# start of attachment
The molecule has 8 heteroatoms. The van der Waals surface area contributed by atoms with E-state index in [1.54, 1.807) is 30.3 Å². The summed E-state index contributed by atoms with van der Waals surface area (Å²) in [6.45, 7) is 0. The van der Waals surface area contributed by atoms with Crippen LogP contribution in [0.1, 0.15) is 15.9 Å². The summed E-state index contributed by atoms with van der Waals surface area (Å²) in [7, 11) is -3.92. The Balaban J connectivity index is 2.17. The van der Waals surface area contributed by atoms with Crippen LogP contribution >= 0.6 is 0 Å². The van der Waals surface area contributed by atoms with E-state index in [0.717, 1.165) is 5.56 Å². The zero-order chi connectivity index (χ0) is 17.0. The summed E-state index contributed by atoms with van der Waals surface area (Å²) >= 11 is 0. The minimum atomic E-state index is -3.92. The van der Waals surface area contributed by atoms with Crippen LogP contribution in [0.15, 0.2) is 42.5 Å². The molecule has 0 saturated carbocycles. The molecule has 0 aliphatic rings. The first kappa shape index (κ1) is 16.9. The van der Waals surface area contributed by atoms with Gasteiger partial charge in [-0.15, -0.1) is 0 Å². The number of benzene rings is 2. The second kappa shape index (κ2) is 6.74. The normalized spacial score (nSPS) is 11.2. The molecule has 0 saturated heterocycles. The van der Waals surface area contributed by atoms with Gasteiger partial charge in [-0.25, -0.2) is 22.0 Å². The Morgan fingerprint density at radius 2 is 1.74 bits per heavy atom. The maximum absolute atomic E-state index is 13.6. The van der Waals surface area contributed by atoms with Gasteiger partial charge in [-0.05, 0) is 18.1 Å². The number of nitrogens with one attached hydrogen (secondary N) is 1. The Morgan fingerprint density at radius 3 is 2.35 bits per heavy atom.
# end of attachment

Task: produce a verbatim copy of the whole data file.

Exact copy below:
The molecule has 8 heteroatoms. The van der Waals surface area contributed by atoms with E-state index in [1.54, 1.807) is 30.3 Å². The summed E-state index contributed by atoms with van der Waals surface area (Å²) in [6.45, 7) is 0. The van der Waals surface area contributed by atoms with Crippen LogP contribution in [0.1, 0.15) is 15.9 Å². The summed E-state index contributed by atoms with van der Waals surface area (Å²) in [7, 11) is -3.92. The Balaban J connectivity index is 2.17. The van der Waals surface area contributed by atoms with Crippen LogP contribution >= 0.6 is 0 Å². The van der Waals surface area contributed by atoms with E-state index in [0.717, 1.165) is 5.56 Å². The zero-order chi connectivity index (χ0) is 17.0. The summed E-state index contributed by atoms with van der Waals surface area (Å²) >= 11 is 0. The minimum atomic E-state index is -3.92. The van der Waals surface area contributed by atoms with Crippen LogP contribution in [0.15, 0.2) is 42.5 Å². The molecule has 0 saturated carbocycles. The molecule has 0 aliphatic rings. The first kappa shape index (κ1) is 16.9. The van der Waals surface area contributed by atoms with Gasteiger partial charge in [-0.15, -0.1) is 0 Å². The number of benzene rings is 2. The second kappa shape index (κ2) is 6.74. The normalized spacial score (nSPS) is 11.2. The molecule has 0 saturated heterocycles. The van der Waals surface area contributed by atoms with Gasteiger partial charge in [-0.25, -0.2) is 22.0 Å². The Morgan fingerprint density at radius 2 is 1.74 bits per heavy atom. The maximum absolute atomic E-state index is 13.6. The van der Waals surface area contributed by atoms with Gasteiger partial charge in [-0.05, 0) is 18.1 Å². The number of nitrogens with one attached hydrogen (secondary N) is 1. The Morgan fingerprint density at radius 3 is 2.35 bits per heavy atom.